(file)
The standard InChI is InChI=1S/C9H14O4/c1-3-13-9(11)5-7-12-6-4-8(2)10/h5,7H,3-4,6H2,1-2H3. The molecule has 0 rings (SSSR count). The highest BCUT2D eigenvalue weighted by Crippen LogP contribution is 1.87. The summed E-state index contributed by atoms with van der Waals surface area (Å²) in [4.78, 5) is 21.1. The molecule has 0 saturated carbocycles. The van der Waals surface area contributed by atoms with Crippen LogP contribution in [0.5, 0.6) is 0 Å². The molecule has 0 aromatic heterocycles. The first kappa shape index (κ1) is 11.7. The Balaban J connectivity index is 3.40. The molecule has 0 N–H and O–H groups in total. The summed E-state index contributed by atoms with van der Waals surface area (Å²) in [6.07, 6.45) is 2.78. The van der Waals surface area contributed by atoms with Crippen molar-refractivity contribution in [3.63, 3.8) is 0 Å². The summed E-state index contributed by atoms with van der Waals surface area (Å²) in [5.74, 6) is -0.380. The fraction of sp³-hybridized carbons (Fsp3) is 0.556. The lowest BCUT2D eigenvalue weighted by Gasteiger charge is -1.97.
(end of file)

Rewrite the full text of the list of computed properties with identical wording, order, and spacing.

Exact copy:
The standard InChI is InChI=1S/C9H14O4/c1-3-13-9(11)5-7-12-6-4-8(2)10/h5,7H,3-4,6H2,1-2H3. The molecule has 0 rings (SSSR count). The highest BCUT2D eigenvalue weighted by Crippen LogP contribution is 1.87. The summed E-state index contributed by atoms with van der Waals surface area (Å²) in [4.78, 5) is 21.1. The molecule has 0 saturated carbocycles. The van der Waals surface area contributed by atoms with Crippen LogP contribution in [0.5, 0.6) is 0 Å². The molecule has 0 aromatic heterocycles. The first kappa shape index (κ1) is 11.7. The Balaban J connectivity index is 3.40. The molecule has 0 N–H and O–H groups in total. The summed E-state index contributed by atoms with van der Waals surface area (Å²) in [6.07, 6.45) is 2.78. The van der Waals surface area contributed by atoms with Crippen molar-refractivity contribution in [3.63, 3.8) is 0 Å². The summed E-state index contributed by atoms with van der Waals surface area (Å²) in [5.74, 6) is -0.380. The fraction of sp³-hybridized carbons (Fsp3) is 0.556. The lowest BCUT2D eigenvalue weighted by Gasteiger charge is -1.97.